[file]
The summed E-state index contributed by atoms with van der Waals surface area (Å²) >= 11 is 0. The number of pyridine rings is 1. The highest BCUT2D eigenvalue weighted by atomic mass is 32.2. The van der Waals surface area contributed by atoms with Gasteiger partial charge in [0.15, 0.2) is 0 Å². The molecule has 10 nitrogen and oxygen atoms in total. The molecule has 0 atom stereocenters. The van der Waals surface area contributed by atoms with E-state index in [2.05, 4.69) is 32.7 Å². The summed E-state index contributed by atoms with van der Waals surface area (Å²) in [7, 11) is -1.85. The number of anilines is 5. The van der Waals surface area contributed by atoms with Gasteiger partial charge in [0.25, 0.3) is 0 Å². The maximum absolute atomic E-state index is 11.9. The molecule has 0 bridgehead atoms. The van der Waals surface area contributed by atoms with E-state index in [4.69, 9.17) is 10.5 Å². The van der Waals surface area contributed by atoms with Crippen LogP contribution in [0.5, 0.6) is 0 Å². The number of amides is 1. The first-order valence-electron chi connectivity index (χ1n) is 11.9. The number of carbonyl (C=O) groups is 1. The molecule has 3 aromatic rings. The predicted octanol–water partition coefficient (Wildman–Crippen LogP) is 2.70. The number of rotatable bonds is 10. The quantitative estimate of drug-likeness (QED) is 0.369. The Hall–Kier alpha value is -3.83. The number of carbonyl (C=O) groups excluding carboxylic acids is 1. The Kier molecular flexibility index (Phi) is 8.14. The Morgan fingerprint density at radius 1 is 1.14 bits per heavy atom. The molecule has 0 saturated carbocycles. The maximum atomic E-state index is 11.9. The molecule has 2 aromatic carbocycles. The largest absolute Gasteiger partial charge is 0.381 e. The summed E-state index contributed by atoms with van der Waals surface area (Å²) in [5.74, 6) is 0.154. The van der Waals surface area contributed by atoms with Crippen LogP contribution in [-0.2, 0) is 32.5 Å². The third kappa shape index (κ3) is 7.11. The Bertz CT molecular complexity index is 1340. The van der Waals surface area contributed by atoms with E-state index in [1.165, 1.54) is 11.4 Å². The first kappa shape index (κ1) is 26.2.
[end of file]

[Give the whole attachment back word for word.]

The summed E-state index contributed by atoms with van der Waals surface area (Å²) >= 11 is 0. The number of pyridine rings is 1. The highest BCUT2D eigenvalue weighted by atomic mass is 32.2. The van der Waals surface area contributed by atoms with Gasteiger partial charge in [0.15, 0.2) is 0 Å². The molecule has 10 nitrogen and oxygen atoms in total. The molecule has 0 atom stereocenters. The van der Waals surface area contributed by atoms with E-state index in [2.05, 4.69) is 32.7 Å². The summed E-state index contributed by atoms with van der Waals surface area (Å²) in [7, 11) is -1.85. The number of anilines is 5. The van der Waals surface area contributed by atoms with Gasteiger partial charge in [0.25, 0.3) is 0 Å². The maximum absolute atomic E-state index is 11.9. The molecule has 0 bridgehead atoms. The van der Waals surface area contributed by atoms with E-state index in [4.69, 9.17) is 10.5 Å². The van der Waals surface area contributed by atoms with Crippen LogP contribution in [0.5, 0.6) is 0 Å². The number of amides is 1. The first-order valence-electron chi connectivity index (χ1n) is 11.9. The number of carbonyl (C=O) groups is 1. The molecule has 3 aromatic rings. The predicted octanol–water partition coefficient (Wildman–Crippen LogP) is 2.70. The number of rotatable bonds is 10. The quantitative estimate of drug-likeness (QED) is 0.369. The Hall–Kier alpha value is -3.83. The number of carbonyl (C=O) groups excluding carboxylic acids is 1. The Kier molecular flexibility index (Phi) is 8.14. The Morgan fingerprint density at radius 1 is 1.14 bits per heavy atom. The molecule has 0 saturated carbocycles. The maximum atomic E-state index is 11.9. The molecule has 2 aromatic carbocycles. The largest absolute Gasteiger partial charge is 0.381 e. The summed E-state index contributed by atoms with van der Waals surface area (Å²) in [5.74, 6) is 0.154. The van der Waals surface area contributed by atoms with Crippen LogP contribution in [-0.2, 0) is 32.5 Å². The third kappa shape index (κ3) is 7.11. The Bertz CT molecular complexity index is 1340. The van der Waals surface area contributed by atoms with E-state index in [1.165, 1.54) is 11.4 Å². The first kappa shape index (κ1) is 26.2.